Nokia Yesterday’s Mobile Company Say Analysts

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Nokia has little to show for their research and development budgets with the Company struggling to come up with a competitor to the Apple iPhone say analysts. Now investors and consumers are starting to desert the once mighty European phone Company.

Last year Nokia spent almost six times as much as Apple on R&D yet despite this they have failed to develop a device that appeals to consumers.

During the past two weeks the Company’s shares have tumbled 20% since it reported first-quarter earnings missed analysts’ estimates, wiping out $12 billion in market value. Recently Nokia came in 43rd in a brand-ranking study released  by Millward Brown Optimor, tumbling 30 places in a year. It lost 58 percent of its brand value, the biggest plunge in the top 100 brands, according to the study.

In Australia carriers are moving to replace Nokia phones with models from Apple, Samsung, and HTC, LG and Research in Motion, who make the Blackberry. When asked recently one senior Telstra said “Nokia is yesterday’s brand we are currently putting our efforts into Android based phones along with models from Samsung, RIM and HTC”.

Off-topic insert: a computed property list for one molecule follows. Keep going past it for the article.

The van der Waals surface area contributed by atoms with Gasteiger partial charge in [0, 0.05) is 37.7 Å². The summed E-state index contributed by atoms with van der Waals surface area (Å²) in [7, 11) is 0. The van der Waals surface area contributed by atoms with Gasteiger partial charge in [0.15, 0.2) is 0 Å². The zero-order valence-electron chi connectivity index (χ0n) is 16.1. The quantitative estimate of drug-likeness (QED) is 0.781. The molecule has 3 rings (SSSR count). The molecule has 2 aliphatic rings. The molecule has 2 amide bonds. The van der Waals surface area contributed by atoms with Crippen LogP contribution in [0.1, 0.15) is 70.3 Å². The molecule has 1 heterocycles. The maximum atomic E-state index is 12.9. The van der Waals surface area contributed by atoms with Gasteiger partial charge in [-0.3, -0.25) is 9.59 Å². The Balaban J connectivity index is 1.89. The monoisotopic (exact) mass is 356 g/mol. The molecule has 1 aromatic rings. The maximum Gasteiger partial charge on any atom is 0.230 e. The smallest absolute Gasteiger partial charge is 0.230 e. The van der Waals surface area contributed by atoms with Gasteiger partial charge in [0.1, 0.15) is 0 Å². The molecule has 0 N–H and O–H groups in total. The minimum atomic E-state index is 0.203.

Last night Chief Executive Olli-Pekka Kallasvuo whose job is on the line tried to convince shareholders that a new smartphone set to be launched this  year that will “help close the gap” with Apple. Research in Motion’s BlackBerry and devices running Google Android software.

“Patience is running out and people are starting to worry about eroding brand value,” said Max Jul Pedersen, who helps manage $95 billion at Danske Capital in Copenhagen and is considering selling his Nokia shares. “Nokia has very little to show for their big research and development budget.”

Some analysts are now saying that “the game is over for Nokia” thers are calling for a major management overhaul. Others are saying that the current management should be given a chance to prove themselves.

If there were new management, depending on who it was, people could be impressed and it could be a positive catalyst,” said Leon Cappaert, who helps manage $700 million of Nokia investments at KBC Asset Management in Brussels.

He  sold all his Nokia shares last week.

 

 

 


 

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